Formed in 1853, the Antrim Artillery was a volunteer artillery unit based in Antrim, Northern Ireland. Despite being disbanded in 1919, they served in the Boer War and during the First World War manned the forts at Kilroot and Grey Point, defending Belfast Lough. I’ve been a collector of militaria… Read More »Collecting the Antrim Artillery
  • A history of Strangford Division of the Coast Guard
    In the middle of 2022 I was contacted by a member of the Inverbrena Local History group in relation to my Guarding the Coast article. They were keen to use some of my research and images in their book on the history of the Strangford Division of the Coast Guard.… Read More »A history of Strangford Division of the Coast Guard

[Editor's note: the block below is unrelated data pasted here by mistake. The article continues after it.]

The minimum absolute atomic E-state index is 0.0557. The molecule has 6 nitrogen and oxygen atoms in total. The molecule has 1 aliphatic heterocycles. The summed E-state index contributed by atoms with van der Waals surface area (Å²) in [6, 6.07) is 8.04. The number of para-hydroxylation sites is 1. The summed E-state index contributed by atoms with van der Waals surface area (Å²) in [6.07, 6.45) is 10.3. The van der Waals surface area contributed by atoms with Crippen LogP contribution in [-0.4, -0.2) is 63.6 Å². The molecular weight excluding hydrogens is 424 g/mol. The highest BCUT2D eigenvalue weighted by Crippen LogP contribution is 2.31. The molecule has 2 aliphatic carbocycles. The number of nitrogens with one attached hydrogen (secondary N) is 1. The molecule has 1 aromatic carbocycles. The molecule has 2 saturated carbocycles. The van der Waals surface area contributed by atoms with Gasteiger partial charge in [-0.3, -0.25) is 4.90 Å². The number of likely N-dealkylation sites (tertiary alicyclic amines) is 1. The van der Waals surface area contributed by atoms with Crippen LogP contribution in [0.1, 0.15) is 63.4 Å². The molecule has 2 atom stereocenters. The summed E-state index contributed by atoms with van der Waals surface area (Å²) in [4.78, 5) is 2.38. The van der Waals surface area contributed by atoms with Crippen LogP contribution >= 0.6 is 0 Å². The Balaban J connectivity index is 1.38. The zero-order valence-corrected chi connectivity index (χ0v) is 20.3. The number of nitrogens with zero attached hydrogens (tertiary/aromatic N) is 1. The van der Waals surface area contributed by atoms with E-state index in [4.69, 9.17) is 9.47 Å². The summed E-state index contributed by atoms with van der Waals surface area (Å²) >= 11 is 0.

• Grey Point Fort
    I purchased the DJI Mini 3 Pro in the autumn of 2022 and it has impressed me every time I take off. I managed to snap this shot of Grey Point Fort as the sun was setting on a cold, damp late December evening. The Fort itself has been closed… Read More »Grey Point Fort
  • Orlock Port War Signal Station
    Marked on a map of the Belfast Lough defences from the early 20th Century, Orlock Port War Signal Station (PWSS) would have acted as the gatekeeper for shipping wishing to enter the Lough and sail onward to Belfast. During peacetime the PWSS was staffed by men from the Coastguard, Donaghadee… Read More »Orlock Port War Signal Station
  • A visit to the National Archives
    As an aspiring historian, perhaps more of an enthusiastic amateur, I appreciate that nothing can beat information from a primary source. The National Archives, at Kew outside London, is the national repository for official documents. The value can’t be understated; war department maps and plans, war diaries from frontline fighting… Read More »A visit to the National Archives